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2023 Cybersecurity Predictions: Talent Gap is a Training Problem, Not a People Problem

This post is part of our 2023 cybersecurity prediction series.


DaveGerry, Bugcrowd

Dave Gerry, CEO of Bugcrowd


The Shift to Continuous Pentesting Will Only Increase


For years, penetration testing has played an important role in regulatory compliance and audit requirements for security organizations. However, a longtime challenge with pentesting has been the “point-in-time” nature of the tests. At some pre-defined period-of-time, the test is completed against the then-current version of the application and a report is delivered. The challenge is that application development has changed significantly in recent years and often by the time a pentest is completed and the report is delivered, the information is already out of date due to changes in the application.

Over the coming year, we will see an accelerating shift from traditional pentesting to more PenTesting-as-a-Service (PTaaS). Rather than point-in-time assessments, organizations are leveraging pentesting as an important tool in their risk and security program, rather than a necessary-evil to maintain compliance with internal or external requirements. By completing incremental testing on the application, security organizations can gain current and ongoing visibility into the security posture of the application as the smaller scope allows for faster testing turnaround. This enables security organizations to receive real-time information into the current security posture of the application, network, or infrastructure.

It’s important to remember that every change to a network or application, whether a major release or incremental release, represents an opportunity for new vulnerabilities to be introduced. Security organizations must maintain the ability to gain real-time visibility into their current posture – both from a risk governance perspective and from a compliance perspective.

A Growing Need for Security Vendor Consolidation


The rapid expansion of new security products has led to many organizations purchasing the “latest and greatest” without having a strong integration plan in place. Without a clear deployment and integration plan, even the best security product will go underutilized. For the past few years, the industry has seen an incredible amount of M&A consolidation. As a result, security organizations are looking internally for ways to leverage existing tool sets or upgrade existing tool sets versus adding to their ever-growing technology stack. This growing need for security vendor consolidation will continue to be driven by both the cost of the security products and the limited internal resources to effectively operate the products.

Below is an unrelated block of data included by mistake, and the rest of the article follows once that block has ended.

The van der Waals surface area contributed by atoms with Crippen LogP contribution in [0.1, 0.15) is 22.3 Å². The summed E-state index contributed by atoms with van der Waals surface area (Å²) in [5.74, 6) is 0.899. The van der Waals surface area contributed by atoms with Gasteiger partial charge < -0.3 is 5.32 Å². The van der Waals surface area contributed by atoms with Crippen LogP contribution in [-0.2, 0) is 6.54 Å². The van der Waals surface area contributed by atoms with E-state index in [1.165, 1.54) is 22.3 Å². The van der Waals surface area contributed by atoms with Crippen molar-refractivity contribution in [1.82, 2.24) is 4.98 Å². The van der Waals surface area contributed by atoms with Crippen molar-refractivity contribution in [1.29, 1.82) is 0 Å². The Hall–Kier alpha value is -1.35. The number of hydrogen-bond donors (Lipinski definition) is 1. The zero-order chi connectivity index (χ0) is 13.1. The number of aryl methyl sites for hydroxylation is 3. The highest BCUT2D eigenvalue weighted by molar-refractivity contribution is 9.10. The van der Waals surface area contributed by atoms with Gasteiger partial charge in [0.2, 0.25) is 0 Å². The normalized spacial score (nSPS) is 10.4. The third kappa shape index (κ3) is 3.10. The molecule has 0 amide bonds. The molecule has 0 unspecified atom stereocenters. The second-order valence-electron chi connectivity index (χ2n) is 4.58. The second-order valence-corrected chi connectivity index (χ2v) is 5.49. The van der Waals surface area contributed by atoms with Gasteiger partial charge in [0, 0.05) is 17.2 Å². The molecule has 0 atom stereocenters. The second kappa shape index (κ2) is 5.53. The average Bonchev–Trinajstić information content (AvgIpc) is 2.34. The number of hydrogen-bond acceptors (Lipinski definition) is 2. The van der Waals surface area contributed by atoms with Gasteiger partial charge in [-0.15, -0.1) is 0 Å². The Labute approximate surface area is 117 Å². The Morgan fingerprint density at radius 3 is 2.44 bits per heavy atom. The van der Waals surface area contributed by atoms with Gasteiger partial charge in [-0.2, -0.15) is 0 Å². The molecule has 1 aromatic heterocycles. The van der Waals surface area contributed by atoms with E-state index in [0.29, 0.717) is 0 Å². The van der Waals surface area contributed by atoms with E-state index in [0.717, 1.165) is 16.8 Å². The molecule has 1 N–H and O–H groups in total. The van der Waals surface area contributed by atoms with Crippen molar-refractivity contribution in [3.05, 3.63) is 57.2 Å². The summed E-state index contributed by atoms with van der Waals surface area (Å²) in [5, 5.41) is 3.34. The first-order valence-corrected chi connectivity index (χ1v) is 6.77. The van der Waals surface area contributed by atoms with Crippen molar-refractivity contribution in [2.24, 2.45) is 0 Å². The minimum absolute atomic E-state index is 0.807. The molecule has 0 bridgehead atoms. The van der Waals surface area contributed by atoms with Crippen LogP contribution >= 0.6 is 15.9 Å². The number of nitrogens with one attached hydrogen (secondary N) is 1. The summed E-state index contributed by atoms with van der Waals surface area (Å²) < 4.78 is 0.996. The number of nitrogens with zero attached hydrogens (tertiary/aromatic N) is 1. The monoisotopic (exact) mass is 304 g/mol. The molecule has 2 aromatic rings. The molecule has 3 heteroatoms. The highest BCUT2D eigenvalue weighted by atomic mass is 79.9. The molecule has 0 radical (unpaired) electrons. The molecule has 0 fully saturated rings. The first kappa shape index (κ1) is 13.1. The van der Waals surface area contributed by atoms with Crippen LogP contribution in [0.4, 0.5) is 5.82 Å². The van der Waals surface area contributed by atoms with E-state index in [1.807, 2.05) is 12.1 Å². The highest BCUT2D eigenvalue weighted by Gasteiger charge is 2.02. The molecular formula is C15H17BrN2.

Cybersecurity Talent Gap is a Training Problem, Not a People Problem


Attracting strong candidates has always been a core part of any business, and, like all businesses, finding senior talent, whether in cybersecurity or another function, requires a combination of attractive compensation, career growth, flexibility to work anywhere, and a mission that employees want to support.

It’s also important to find talent from non-traditional and diverse backgrounds, provide them with the necessary training and enablement, pay them well with additional equity incentives, and empower them to do what needs to be done. For years, we’ve been led to believe there is a significant gap between the number of open jobs and qualified candidates to fill those jobs. While this is partially true, it doesn’t provide a true view into the current state of the market.

Employers need to take a more active approach to recruiting from non-traditional backgrounds, which, in turn, significantly expands the candidate pool from just those with formal degrees to individuals, who, with the right training, have incredibly high potential.

Additionally, this provides the opportunity for folks from diverse backgrounds, who otherwise wouldn’t be able to receive formal training, to break into the cybersecurity industry providing income, career and wealth-creation opportunities that they otherwise may not have access to.

Organizations need to continue to expand their recruiting pool, account for the bias that can currently exist in cyber-recruiting, and provide in-depth training via apprenticeships, internships, and on-the-job training, to help create the next generation of cyber-talent.


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